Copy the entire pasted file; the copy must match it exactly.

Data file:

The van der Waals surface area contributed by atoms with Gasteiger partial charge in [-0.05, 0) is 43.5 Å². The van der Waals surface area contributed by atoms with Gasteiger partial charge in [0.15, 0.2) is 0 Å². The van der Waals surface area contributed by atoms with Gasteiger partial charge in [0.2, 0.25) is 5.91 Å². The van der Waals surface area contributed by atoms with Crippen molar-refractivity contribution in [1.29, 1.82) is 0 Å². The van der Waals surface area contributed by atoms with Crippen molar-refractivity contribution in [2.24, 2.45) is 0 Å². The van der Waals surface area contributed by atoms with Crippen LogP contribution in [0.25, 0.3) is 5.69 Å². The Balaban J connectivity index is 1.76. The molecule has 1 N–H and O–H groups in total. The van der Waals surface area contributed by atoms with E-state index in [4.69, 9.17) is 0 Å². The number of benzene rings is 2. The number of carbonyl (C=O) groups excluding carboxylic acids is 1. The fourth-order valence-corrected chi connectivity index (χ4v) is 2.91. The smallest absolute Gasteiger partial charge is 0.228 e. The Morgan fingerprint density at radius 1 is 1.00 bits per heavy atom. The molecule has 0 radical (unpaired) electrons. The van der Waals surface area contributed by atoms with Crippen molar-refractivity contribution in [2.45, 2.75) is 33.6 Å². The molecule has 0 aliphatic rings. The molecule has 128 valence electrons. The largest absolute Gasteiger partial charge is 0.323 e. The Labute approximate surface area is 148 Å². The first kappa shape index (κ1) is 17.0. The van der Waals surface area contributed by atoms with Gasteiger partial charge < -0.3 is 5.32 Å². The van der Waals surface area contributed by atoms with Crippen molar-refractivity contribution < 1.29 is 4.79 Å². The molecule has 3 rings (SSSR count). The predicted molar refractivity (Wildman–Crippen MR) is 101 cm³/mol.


The van der Waals surface area contributed by atoms with Gasteiger partial charge in [-0.05, 0) is 43.5 Å². The van der Waals surface area contributed by atoms with Gasteiger partial charge in [0.15, 0.2) is 0 Å². The van der Waals surface area contributed by atoms with Gasteiger partial charge in [0.2, 0.25) is 5.91 Å². The van der Waals surface area contributed by atoms with Crippen molar-refractivity contribution in [1.29, 1.82) is 0 Å². The van der Waals surface area contributed by atoms with Crippen molar-refractivity contribution in [2.24, 2.45) is 0 Å². The van der Waals surface area contributed by atoms with Crippen LogP contribution in [0.25, 0.3) is 5.69 Å². The Balaban J connectivity index is 1.76. The molecule has 1 N–H and O–H groups in total. The van der Waals surface area contributed by atoms with E-state index in [4.69, 9.17) is 0 Å². The number of benzene rings is 2. The number of carbonyl (C=O) groups excluding carboxylic acids is 1. The fourth-order valence-corrected chi connectivity index (χ4v) is 2.91. The smallest absolute Gasteiger partial charge is 0.228 e. The Morgan fingerprint density at radius 1 is 1.00 bits per heavy atom. The molecule has 0 radical (unpaired) electrons. The van der Waals surface area contributed by atoms with Crippen molar-refractivity contribution in [2.45, 2.75) is 33.6 Å². The molecule has 0 aliphatic rings. The molecule has 128 valence electrons. The largest absolute Gasteiger partial charge is 0.323 e. The Labute approximate surface area is 148 Å². The first kappa shape index (κ1) is 17.0. The van der Waals surface area contributed by atoms with Gasteiger partial charge < -0.3 is 5.32 Å². The van der Waals surface area contributed by atoms with Crippen molar-refractivity contribution < 1.29 is 4.79 Å². The molecule has 3 rings (SSSR count). The predicted molar refractivity (Wildman–Crippen MR) is 101 cm³/mol.